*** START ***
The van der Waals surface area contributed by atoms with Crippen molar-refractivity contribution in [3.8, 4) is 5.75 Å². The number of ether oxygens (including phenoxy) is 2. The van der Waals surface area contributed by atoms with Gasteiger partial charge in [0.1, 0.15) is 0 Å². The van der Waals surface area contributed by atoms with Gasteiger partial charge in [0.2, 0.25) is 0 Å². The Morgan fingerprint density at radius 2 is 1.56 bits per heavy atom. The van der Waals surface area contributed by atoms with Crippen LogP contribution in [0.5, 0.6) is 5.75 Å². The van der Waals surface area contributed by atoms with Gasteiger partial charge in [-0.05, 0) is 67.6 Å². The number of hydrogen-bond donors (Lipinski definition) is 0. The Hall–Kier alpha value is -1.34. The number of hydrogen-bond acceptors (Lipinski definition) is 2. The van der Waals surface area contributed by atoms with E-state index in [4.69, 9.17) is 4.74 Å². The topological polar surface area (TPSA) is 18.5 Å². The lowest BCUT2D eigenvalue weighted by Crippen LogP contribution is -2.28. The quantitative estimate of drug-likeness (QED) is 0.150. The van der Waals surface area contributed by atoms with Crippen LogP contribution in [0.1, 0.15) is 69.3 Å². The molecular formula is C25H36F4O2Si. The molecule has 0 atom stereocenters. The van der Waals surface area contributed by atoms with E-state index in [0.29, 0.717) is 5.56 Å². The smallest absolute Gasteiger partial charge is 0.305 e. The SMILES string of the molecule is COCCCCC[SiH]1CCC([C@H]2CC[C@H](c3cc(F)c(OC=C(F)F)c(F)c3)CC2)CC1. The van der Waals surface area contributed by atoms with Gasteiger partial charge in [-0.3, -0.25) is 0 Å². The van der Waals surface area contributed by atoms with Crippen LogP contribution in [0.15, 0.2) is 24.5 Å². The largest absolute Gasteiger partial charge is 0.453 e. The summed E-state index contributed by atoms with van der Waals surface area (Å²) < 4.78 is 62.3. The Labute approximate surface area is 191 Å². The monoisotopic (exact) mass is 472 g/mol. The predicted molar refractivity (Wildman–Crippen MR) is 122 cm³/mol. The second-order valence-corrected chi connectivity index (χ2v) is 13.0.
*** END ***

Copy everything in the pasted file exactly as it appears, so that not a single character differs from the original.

The van der Waals surface area contributed by atoms with Crippen molar-refractivity contribution in [3.8, 4) is 5.75 Å². The number of ether oxygens (including phenoxy) is 2. The van der Waals surface area contributed by atoms with Gasteiger partial charge in [0.1, 0.15) is 0 Å². The van der Waals surface area contributed by atoms with Gasteiger partial charge in [0.2, 0.25) is 0 Å². The Morgan fingerprint density at radius 2 is 1.56 bits per heavy atom. The van der Waals surface area contributed by atoms with Crippen LogP contribution in [0.5, 0.6) is 5.75 Å². The van der Waals surface area contributed by atoms with Gasteiger partial charge in [-0.05, 0) is 67.6 Å². The number of hydrogen-bond donors (Lipinski definition) is 0. The Hall–Kier alpha value is -1.34. The number of hydrogen-bond acceptors (Lipinski definition) is 2. The van der Waals surface area contributed by atoms with E-state index in [4.69, 9.17) is 4.74 Å². The topological polar surface area (TPSA) is 18.5 Å². The lowest BCUT2D eigenvalue weighted by Crippen LogP contribution is -2.28. The quantitative estimate of drug-likeness (QED) is 0.150. The van der Waals surface area contributed by atoms with Crippen LogP contribution in [0.1, 0.15) is 69.3 Å². The molecular formula is C25H36F4O2Si. The molecule has 0 atom stereocenters. The van der Waals surface area contributed by atoms with E-state index in [0.29, 0.717) is 5.56 Å². The smallest absolute Gasteiger partial charge is 0.305 e. The SMILES string of the molecule is COCCCCC[SiH]1CCC([C@H]2CC[C@H](c3cc(F)c(OC=C(F)F)c(F)c3)CC2)CC1. The van der Waals surface area contributed by atoms with Gasteiger partial charge in [-0.3, -0.25) is 0 Å². The van der Waals surface area contributed by atoms with Crippen LogP contribution in [0.15, 0.2) is 24.5 Å². The largest absolute Gasteiger partial charge is 0.453 e. The summed E-state index contributed by atoms with van der Waals surface area (Å²) < 4.78 is 62.3. The Labute approximate surface area is 191 Å². The monoisotopic (exact) mass is 472 g/mol. The predicted molar refractivity (Wildman–Crippen MR) is 122 cm³/mol. The second-order valence-corrected chi connectivity index (χ2v) is 13.0.